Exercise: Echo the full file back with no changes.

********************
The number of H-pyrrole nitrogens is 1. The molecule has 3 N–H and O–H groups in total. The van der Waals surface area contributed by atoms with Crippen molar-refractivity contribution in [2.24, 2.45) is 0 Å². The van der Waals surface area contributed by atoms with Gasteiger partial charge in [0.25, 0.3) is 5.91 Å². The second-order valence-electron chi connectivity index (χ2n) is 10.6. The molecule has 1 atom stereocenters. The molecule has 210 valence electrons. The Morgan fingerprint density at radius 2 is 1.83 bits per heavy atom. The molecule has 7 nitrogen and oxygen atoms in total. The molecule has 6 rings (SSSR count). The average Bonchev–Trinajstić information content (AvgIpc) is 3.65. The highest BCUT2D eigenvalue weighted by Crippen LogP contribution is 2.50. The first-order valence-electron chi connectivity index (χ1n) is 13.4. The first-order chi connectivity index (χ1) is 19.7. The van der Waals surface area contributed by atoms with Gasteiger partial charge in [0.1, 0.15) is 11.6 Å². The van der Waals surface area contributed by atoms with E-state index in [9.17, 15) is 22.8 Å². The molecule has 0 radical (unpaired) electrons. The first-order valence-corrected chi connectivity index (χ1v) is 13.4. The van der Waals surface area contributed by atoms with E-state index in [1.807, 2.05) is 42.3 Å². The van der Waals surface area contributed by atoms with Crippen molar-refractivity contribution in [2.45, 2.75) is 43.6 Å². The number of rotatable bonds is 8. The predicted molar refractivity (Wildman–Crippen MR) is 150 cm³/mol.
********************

The number of H-pyrrole nitrogens is 1. The molecule has 3 N–H and O–H groups in total. The van der Waals surface area contributed by atoms with Crippen molar-refractivity contribution in [2.24, 2.45) is 0 Å². The van der Waals surface area contributed by atoms with Gasteiger partial charge in [0.25, 0.3) is 5.91 Å². The second-order valence-electron chi connectivity index (χ2n) is 10.6. The molecule has 1 atom stereocenters. The molecule has 210 valence electrons. The Morgan fingerprint density at radius 2 is 1.83 bits per heavy atom. The molecule has 7 nitrogen and oxygen atoms in total. The molecule has 6 rings (SSSR count). The average Bonchev–Trinajstić information content (AvgIpc) is 3.65. The highest BCUT2D eigenvalue weighted by Crippen LogP contribution is 2.50. The first-order valence-electron chi connectivity index (χ1n) is 13.4. The first-order chi connectivity index (χ1) is 19.7. The van der Waals surface area contributed by atoms with Gasteiger partial charge in [0.1, 0.15) is 11.6 Å². The van der Waals surface area contributed by atoms with E-state index in [9.17, 15) is 22.8 Å². The molecule has 0 radical (unpaired) electrons. The first-order valence-corrected chi connectivity index (χ1v) is 13.4. The van der Waals surface area contributed by atoms with E-state index in [1.807, 2.05) is 42.3 Å². The van der Waals surface area contributed by atoms with Crippen molar-refractivity contribution in [2.45, 2.75) is 43.6 Å². The number of rotatable bonds is 8. The predicted molar refractivity (Wildman–Crippen MR) is 150 cm³/mol.